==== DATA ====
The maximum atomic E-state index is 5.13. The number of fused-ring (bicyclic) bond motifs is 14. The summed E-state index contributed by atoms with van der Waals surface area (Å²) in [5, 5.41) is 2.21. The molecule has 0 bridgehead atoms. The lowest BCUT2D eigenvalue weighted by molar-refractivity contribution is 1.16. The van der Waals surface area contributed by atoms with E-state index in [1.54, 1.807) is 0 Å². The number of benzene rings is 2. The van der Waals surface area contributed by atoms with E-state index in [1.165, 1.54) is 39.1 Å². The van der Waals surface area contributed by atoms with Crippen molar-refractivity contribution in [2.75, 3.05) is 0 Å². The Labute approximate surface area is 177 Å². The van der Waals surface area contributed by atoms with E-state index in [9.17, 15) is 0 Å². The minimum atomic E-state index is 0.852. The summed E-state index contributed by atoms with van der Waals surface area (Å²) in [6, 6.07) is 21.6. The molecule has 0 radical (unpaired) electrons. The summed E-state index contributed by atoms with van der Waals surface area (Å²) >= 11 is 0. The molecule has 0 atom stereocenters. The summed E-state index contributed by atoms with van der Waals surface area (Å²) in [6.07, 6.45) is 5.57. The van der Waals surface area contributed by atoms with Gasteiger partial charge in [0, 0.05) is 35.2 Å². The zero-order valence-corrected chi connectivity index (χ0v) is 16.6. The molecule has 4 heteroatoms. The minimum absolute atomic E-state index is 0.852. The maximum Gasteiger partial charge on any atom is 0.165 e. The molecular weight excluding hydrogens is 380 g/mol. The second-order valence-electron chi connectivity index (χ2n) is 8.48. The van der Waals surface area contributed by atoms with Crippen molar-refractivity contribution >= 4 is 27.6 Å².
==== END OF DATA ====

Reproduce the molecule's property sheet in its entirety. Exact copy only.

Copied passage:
The maximum atomic E-state index is 5.13. The number of fused-ring (bicyclic) bond motifs is 14. The summed E-state index contributed by atoms with van der Waals surface area (Å²) in [5, 5.41) is 2.21. The molecule has 0 bridgehead atoms. The lowest BCUT2D eigenvalue weighted by molar-refractivity contribution is 1.16. The van der Waals surface area contributed by atoms with E-state index in [1.54, 1.807) is 0 Å². The number of benzene rings is 2. The van der Waals surface area contributed by atoms with E-state index in [1.165, 1.54) is 39.1 Å². The van der Waals surface area contributed by atoms with Crippen molar-refractivity contribution in [2.75, 3.05) is 0 Å². The Labute approximate surface area is 177 Å². The van der Waals surface area contributed by atoms with E-state index in [9.17, 15) is 0 Å². The minimum atomic E-state index is 0.852. The summed E-state index contributed by atoms with van der Waals surface area (Å²) in [6, 6.07) is 21.6. The molecule has 0 radical (unpaired) electrons. The summed E-state index contributed by atoms with van der Waals surface area (Å²) >= 11 is 0. The molecule has 0 atom stereocenters. The summed E-state index contributed by atoms with van der Waals surface area (Å²) in [6.07, 6.45) is 5.57. The van der Waals surface area contributed by atoms with Gasteiger partial charge in [0, 0.05) is 35.2 Å². The zero-order valence-corrected chi connectivity index (χ0v) is 16.6. The molecule has 4 heteroatoms. The minimum absolute atomic E-state index is 0.852. The maximum Gasteiger partial charge on any atom is 0.165 e. The molecular weight excluding hydrogens is 380 g/mol. The second-order valence-electron chi connectivity index (χ2n) is 8.48. The van der Waals surface area contributed by atoms with Crippen molar-refractivity contribution >= 4 is 27.6 Å².